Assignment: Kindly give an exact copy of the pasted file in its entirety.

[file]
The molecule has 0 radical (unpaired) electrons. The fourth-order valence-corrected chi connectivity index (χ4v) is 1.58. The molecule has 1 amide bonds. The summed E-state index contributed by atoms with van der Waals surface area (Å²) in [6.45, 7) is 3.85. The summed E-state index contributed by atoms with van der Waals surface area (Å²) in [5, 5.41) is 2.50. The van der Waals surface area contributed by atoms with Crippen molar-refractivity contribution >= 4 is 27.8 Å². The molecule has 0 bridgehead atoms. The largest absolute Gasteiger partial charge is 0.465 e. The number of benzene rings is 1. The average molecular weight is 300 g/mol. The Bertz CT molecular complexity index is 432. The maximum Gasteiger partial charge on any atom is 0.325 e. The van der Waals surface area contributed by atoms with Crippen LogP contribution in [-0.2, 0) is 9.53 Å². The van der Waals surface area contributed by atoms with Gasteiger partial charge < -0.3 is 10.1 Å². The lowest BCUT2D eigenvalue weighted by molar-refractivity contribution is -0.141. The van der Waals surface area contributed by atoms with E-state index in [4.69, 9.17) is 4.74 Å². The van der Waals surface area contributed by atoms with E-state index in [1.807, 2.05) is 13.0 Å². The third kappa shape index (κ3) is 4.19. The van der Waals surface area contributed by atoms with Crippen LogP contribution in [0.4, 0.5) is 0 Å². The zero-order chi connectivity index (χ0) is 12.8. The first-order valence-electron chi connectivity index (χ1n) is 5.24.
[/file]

The molecule has 0 radical (unpaired) electrons. The fourth-order valence-corrected chi connectivity index (χ4v) is 1.58. The molecule has 1 amide bonds. The summed E-state index contributed by atoms with van der Waals surface area (Å²) in [6.45, 7) is 3.85. The summed E-state index contributed by atoms with van der Waals surface area (Å²) in [5, 5.41) is 2.50. The van der Waals surface area contributed by atoms with Crippen molar-refractivity contribution >= 4 is 27.8 Å². The molecule has 0 bridgehead atoms. The largest absolute Gasteiger partial charge is 0.465 e. The number of benzene rings is 1. The average molecular weight is 300 g/mol. The Bertz CT molecular complexity index is 432. The maximum Gasteiger partial charge on any atom is 0.325 e. The van der Waals surface area contributed by atoms with Crippen LogP contribution in [-0.2, 0) is 9.53 Å². The van der Waals surface area contributed by atoms with Gasteiger partial charge < -0.3 is 10.1 Å². The lowest BCUT2D eigenvalue weighted by molar-refractivity contribution is -0.141. The van der Waals surface area contributed by atoms with E-state index in [4.69, 9.17) is 4.74 Å². The van der Waals surface area contributed by atoms with E-state index in [1.807, 2.05) is 13.0 Å². The third kappa shape index (κ3) is 4.19. The van der Waals surface area contributed by atoms with Crippen LogP contribution in [0.4, 0.5) is 0 Å². The zero-order chi connectivity index (χ0) is 12.8. The first-order valence-electron chi connectivity index (χ1n) is 5.24.